Dear Men Making Comics:  if you want women to like you, maybe try not making big-titted mermaid “art”  and not accusing us of having Xena Face.  Love, Amy

–Celebrities encountered:  THIS is one of the funnest parts of Comic-Con for me, I wholeheartedly admit.  I LOVE seeing famous people!!  I saw:  Seth Rogen, being let into the party I was being frogmarched away from (noooo, we were not on the list); Scott Adsit, aka Pete Hornberger from 30 Rock, who walked RIGHT PAST ME in an otherwise empty aisle after the show was closed (squeal); Matt Groening, who turned up about five feet away from us handing out business cards; Stan Lee, but everybody saw Stan Lee; and, ok, that’s it.  I heard the Old Spice guy was there.  I did not see him.  Sigh.

I have to give a shout out to my helper**, already a dear old friend, who proved herself indispensible, catching every mistake I made, making awesome suggestions for everything from table displays to how best to get back to the hotel, and talking people who were buying a book into buying one more.  And on top of that we had four nights of drinking together and heart-to-hearts.  This was truly one of those gung-ho experiences that, if you’re lucky, can make a friendship stronger and awesomer than ever.  Thank you, K, for being my second brain, and making my experience ten times better and more fun than it would have been without you.  Can’t wait for next year.  😉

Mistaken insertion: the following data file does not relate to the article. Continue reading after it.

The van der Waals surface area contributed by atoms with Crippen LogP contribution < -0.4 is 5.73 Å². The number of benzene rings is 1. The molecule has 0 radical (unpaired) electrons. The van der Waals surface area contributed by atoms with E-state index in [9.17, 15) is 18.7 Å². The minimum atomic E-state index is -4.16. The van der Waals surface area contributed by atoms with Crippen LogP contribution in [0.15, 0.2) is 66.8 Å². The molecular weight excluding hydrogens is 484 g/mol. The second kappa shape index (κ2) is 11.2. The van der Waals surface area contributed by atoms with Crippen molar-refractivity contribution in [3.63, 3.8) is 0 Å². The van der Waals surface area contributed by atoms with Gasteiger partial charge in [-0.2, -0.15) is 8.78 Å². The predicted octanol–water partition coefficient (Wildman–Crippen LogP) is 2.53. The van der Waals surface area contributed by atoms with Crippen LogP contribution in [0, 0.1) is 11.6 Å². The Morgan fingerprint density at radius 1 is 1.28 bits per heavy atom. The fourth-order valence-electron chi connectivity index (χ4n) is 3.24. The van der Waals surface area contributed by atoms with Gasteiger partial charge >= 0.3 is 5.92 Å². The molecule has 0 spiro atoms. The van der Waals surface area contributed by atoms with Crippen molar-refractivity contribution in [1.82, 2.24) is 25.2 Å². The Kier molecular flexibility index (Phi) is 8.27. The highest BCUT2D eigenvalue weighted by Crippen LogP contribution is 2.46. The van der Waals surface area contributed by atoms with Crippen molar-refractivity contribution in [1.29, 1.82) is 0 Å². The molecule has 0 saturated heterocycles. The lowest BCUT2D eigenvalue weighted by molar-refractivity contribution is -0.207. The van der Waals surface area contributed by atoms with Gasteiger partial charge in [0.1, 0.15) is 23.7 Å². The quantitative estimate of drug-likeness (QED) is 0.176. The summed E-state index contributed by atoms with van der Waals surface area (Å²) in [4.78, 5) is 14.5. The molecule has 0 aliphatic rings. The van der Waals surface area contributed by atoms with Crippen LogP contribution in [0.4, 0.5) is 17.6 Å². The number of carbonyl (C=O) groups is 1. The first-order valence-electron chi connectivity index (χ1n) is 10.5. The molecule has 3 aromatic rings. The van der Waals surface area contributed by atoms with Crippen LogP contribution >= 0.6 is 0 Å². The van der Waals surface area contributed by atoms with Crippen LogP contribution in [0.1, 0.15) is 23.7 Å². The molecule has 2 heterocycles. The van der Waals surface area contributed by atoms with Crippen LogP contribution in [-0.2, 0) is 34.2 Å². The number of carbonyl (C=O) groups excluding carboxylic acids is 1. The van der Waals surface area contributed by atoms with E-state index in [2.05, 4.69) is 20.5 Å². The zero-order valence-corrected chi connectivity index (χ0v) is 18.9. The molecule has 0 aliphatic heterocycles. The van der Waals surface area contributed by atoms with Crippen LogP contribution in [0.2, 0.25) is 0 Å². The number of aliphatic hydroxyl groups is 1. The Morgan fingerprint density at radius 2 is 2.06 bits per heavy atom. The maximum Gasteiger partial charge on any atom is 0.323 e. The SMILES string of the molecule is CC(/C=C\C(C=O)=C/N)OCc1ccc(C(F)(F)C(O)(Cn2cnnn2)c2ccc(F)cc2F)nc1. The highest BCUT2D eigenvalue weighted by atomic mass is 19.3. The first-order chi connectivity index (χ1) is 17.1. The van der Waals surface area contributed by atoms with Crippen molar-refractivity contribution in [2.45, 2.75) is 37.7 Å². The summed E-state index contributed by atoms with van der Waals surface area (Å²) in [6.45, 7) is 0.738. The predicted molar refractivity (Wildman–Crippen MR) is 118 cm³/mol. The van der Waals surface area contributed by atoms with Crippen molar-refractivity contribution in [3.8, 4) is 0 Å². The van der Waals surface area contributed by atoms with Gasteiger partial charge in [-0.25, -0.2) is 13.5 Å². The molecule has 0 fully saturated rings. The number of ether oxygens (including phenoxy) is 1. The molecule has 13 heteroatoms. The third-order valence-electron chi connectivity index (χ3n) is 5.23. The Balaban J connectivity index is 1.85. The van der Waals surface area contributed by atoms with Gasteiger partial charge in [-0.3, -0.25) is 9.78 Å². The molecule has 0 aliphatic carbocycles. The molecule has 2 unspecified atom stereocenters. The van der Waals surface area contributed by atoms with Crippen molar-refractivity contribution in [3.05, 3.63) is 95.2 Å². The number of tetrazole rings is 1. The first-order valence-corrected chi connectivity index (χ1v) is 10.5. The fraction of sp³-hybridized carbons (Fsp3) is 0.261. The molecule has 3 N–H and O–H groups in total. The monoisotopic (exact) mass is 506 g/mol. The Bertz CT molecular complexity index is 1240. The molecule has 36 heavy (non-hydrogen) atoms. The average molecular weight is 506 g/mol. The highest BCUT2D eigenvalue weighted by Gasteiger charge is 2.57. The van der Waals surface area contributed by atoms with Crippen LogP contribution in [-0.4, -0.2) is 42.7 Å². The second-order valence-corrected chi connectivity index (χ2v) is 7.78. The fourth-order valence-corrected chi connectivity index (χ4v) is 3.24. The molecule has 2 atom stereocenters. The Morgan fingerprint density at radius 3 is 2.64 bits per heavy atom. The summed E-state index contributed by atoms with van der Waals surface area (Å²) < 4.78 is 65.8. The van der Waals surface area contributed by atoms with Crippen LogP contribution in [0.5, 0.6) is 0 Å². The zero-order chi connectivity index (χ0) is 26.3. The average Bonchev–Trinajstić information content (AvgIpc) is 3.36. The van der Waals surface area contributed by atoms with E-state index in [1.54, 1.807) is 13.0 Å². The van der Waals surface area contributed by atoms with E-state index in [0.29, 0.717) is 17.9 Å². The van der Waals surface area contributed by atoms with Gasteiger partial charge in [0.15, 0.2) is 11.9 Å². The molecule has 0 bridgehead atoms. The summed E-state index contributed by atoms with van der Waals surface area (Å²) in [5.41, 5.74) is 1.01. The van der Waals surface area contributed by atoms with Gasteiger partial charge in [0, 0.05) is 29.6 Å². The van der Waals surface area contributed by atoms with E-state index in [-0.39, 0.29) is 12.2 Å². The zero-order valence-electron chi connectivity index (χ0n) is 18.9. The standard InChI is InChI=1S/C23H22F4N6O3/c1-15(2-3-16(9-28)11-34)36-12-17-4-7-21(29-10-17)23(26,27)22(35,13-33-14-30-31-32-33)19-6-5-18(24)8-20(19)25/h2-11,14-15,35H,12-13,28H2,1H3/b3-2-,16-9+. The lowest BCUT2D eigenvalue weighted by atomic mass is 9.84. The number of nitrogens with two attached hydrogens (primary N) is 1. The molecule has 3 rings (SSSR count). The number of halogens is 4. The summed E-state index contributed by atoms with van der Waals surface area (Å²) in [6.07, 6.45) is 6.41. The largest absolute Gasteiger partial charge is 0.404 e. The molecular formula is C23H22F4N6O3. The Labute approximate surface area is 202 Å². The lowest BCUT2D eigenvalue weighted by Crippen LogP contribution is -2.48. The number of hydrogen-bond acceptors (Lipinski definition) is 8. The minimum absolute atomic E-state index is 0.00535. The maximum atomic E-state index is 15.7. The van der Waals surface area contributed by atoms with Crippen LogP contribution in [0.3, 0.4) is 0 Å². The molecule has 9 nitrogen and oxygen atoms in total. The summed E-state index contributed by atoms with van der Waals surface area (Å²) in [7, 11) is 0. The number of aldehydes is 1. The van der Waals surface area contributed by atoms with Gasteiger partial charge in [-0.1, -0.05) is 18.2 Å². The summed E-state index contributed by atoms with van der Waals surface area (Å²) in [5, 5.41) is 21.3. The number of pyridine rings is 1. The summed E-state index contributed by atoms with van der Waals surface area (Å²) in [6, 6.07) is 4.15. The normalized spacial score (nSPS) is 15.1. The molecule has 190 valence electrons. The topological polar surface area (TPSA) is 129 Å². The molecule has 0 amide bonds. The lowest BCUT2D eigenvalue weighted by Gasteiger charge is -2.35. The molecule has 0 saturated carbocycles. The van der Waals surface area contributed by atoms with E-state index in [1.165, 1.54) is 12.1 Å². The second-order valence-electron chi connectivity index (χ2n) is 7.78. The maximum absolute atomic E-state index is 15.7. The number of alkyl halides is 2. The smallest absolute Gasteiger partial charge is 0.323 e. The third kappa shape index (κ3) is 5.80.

In summary, this was the best, most inspirational experience I’ve had in comics in AGES, just ages, and I left feeling so amped on comics.  I’ve already started on new projects and I hope y’all will be with me for those.  It’ll be well worth your hard earned three dollars.

Mwah,
–Amy

*I’m actually a big nerd for spreadsheets.  I heart them.  I volunteered to budget track.

**She will stay anon, unless she directs me otherwise! 

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2 thoughts on “In The Fade

  1. Amy,Glad the convention was fun and inspiring and sorry that your neighbor way maybe not such a good fit.Hope to see you at Zinefest or APE.Brian